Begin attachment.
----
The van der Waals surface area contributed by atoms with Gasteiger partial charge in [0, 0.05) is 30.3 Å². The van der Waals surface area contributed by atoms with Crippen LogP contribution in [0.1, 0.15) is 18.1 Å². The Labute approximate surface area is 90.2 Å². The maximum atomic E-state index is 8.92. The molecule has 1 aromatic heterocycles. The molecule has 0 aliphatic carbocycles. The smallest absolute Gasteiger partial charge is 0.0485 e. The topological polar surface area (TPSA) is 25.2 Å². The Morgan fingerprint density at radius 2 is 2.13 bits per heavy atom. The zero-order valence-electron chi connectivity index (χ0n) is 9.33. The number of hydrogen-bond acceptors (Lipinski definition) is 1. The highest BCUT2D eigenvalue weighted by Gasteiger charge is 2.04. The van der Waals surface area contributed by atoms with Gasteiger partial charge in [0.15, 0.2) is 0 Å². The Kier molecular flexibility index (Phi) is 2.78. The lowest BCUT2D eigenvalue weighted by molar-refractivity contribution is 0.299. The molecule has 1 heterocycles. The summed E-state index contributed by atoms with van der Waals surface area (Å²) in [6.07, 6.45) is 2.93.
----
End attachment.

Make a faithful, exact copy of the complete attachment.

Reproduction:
The van der Waals surface area contributed by atoms with Gasteiger partial charge in [0, 0.05) is 30.3 Å². The van der Waals surface area contributed by atoms with Crippen LogP contribution in [0.1, 0.15) is 18.1 Å². The Labute approximate surface area is 90.2 Å². The maximum atomic E-state index is 8.92. The molecule has 1 aromatic heterocycles. The molecule has 0 aliphatic carbocycles. The smallest absolute Gasteiger partial charge is 0.0485 e. The topological polar surface area (TPSA) is 25.2 Å². The Morgan fingerprint density at radius 2 is 2.13 bits per heavy atom. The zero-order valence-electron chi connectivity index (χ0n) is 9.33. The number of hydrogen-bond acceptors (Lipinski definition) is 1. The highest BCUT2D eigenvalue weighted by Gasteiger charge is 2.04. The van der Waals surface area contributed by atoms with Gasteiger partial charge in [0.15, 0.2) is 0 Å². The Kier molecular flexibility index (Phi) is 2.78. The lowest BCUT2D eigenvalue weighted by molar-refractivity contribution is 0.299. The molecule has 1 heterocycles. The summed E-state index contributed by atoms with van der Waals surface area (Å²) in [6.07, 6.45) is 2.93.